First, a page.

“The reality remains that teamwork ultimately comes down to practicing a small set of principals over a long period of time. Success is not a matter of mastering subtle sophisticated theory but rather of embracing common sense with uncommon levels of discipline and persistence.
Ironically, teams succeed because they are exceedingly human. By acknowledging the imperfections of their humanity, members of functional teams overcome the natural tendencies that make trust, conflict, commitment, accountability and a focus on results so elusive.”
This quote ends my most recent Audible listen, The Five Dysfunctions of a Team (5DT) by Patrick Lencioni. The quote above sums up the book well. Told as a modern day leadership fable, or story, I was hit hard by 5DT and how I miserably fail as a leader. If you didn’t get it in the quote above, here are the 5 dysfunctions of a team:
1. Absence of trust,
2. Fear of conflict,
3. Lack of commitment,
4. Avoidance of accountability, and
5. Inattention to results
In the introduction of 5DT, Lencioni says teamwork in a company is greater than finance, strategy and technology. He states that teamwork is the ultimate competitive advantage for companies today; simply because teamwork is so powerful, yet so rare. In fact, says Lencioni, teamwork is as elusive as it has ever been in most organizations. He points out that teams are made up of human beings, so are innately dysfunctional. This human indictment certainly hit me hard as a leader of a few organizations myself. In the area of team building, I seem to let it happen, blown and tossed by the whims of our team, the unknown goals of our organization and the elusive defined goals that every organization needs.
Here are my major takeaways:
1. Building a great team is very simple, but so hard to do. As stated in the quote above, building a great team is done on a small set of principals (simple). But the consistency over a long period of time is the hard part. Leaders get busy, are distracted by revenue goals, team compensation changes, etc. The 5 dysfunctions listed above are easy (and familiar) in concept. But I’m not sure I have ever focused on building any of these in my own firm. It’s just not been a goal of mine. So I wonder what dysfunctions are actually driving our thoughts, decisions, goals, paths, daily choices and disappointments.
2. Humans, and their underlying agendas, are the problem. Teams are made up of people, and are thus typically focused on advancing their own agendas, building up their own egos, or pointing out the great things they have done. But the 5 dysfunctions are targeted toward eliminating the personal agendas of the individuals, and making their own personal goals subservient to the goals of the team as a whole. This sounds simple. But, as an example, if you believe more sales are the key metrics to achieve and track this year, but are confronted with different goals (developed by a team), then you must make the decision to say ‘no’ to what you want, and stand with great commitment behind a goal that you ultimately did not think was the greatest goal. We often fail to do this well.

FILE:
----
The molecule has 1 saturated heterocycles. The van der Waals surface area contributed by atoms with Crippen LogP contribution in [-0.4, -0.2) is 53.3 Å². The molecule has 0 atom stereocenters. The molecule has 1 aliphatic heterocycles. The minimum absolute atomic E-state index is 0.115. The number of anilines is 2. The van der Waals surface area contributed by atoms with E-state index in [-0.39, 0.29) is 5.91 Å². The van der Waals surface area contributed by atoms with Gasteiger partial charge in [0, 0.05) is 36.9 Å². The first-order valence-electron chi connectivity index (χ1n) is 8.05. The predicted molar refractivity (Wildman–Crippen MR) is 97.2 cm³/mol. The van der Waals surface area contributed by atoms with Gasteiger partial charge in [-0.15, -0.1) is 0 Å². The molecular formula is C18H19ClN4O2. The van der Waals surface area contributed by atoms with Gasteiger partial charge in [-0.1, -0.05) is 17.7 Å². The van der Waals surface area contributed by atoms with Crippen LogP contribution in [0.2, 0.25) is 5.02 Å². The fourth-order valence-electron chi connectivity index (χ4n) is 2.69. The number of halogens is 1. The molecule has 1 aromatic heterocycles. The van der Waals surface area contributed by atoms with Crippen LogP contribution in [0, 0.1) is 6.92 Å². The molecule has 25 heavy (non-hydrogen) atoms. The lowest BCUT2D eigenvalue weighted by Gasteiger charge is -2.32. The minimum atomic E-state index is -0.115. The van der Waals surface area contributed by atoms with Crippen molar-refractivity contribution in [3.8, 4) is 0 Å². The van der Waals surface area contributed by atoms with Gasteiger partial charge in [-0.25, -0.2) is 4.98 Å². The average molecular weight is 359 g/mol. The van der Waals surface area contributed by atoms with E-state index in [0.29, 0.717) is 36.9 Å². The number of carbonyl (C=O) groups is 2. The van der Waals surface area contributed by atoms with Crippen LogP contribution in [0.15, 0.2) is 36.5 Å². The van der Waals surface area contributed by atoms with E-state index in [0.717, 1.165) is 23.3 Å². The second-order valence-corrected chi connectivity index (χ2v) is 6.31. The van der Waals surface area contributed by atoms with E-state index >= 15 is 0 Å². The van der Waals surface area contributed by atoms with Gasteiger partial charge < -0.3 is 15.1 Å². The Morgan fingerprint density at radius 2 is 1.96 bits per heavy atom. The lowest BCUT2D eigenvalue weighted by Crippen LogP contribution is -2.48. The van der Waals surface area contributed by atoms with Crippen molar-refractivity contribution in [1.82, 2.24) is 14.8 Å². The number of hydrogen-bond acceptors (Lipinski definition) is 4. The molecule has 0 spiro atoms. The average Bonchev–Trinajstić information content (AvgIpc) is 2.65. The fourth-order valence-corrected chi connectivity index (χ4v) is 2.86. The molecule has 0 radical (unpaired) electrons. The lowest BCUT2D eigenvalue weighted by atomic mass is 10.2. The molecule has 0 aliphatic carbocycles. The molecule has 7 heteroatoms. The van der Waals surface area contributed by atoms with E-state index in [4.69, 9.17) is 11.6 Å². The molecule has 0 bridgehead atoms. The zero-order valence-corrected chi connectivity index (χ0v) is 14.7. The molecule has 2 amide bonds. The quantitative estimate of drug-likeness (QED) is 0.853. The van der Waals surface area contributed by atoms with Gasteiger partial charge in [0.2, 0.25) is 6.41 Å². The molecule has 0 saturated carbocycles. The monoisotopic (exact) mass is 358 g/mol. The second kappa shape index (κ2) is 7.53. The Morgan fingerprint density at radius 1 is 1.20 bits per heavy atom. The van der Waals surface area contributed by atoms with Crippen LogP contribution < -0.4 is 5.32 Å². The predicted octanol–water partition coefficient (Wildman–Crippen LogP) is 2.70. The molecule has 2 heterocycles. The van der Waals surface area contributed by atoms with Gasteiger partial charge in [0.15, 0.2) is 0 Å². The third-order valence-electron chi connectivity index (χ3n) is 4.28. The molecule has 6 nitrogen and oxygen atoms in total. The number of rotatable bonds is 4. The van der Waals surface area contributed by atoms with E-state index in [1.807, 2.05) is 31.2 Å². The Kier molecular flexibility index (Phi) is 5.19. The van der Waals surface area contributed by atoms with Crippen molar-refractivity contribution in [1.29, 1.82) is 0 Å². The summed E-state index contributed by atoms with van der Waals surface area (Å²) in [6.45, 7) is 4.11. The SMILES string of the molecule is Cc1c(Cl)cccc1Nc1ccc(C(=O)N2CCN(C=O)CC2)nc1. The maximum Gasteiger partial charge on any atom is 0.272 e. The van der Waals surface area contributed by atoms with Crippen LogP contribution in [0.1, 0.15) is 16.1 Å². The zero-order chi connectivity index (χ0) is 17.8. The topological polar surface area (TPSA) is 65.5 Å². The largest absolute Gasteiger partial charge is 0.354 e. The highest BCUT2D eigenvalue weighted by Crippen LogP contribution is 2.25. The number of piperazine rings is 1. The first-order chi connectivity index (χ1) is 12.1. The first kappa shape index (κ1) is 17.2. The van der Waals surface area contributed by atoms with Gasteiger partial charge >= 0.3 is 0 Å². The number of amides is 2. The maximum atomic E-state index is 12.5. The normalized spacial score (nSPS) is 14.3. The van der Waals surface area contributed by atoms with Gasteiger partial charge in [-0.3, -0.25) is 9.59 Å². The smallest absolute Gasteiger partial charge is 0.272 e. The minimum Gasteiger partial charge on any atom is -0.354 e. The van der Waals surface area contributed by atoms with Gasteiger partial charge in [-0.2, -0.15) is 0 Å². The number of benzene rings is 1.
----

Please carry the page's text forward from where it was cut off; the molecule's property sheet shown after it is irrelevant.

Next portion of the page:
3. Human involvement in teams is the cause of the breakdown of the team, as well as it’s greatest strength. Think about it – people in a marriage, community, school, church and company will all disagree. They are human. But these disagreements can actually become a catalyst to greater ideas. The people that are disagreeing with us – are making us better. But I don’t often see it that way. I see a counter argument as a thing to fight, when in reality it may be the greatest thing to ever happen to me, if lovingly added to my original idea.
4. The dysfunctions build on one another. The dysfunctions are founded on the one before it. Thus, the first dysfunction (absence of trust) is a foundational dysfunction and, if not addressed, leads to the other dysfunctions. Similarly, failing to address the second dysfunction (fear of conflict) will lead to a lack of commitment, the third dysfunction, and so on.
Lencioni ends the book with some helpful ways to build and/or assess your organization in terms of the 5 dysfunctions. You may struggle though this read as Lencioni shines a light on your leadership inabilities, and how simply (and uncomfortable) it can be to remedy your team dysfunctions.
See Patrick Lencioni explain it himself here:
Jason is the Founder of Thriveal and the Chief Innovative Officer of his CPA firm, Blumer & Associates. He is the co-host of the Thrivecast and The Businessology Show and speaks and writes frequently for CPAs and creatives, his firm’s chosen niche. Jason loves to watch documentaries on just about anything. He lives in Greenville, SC with his wife and their three children. Stay connected with Jason by signing up at JasonBlumer.com.
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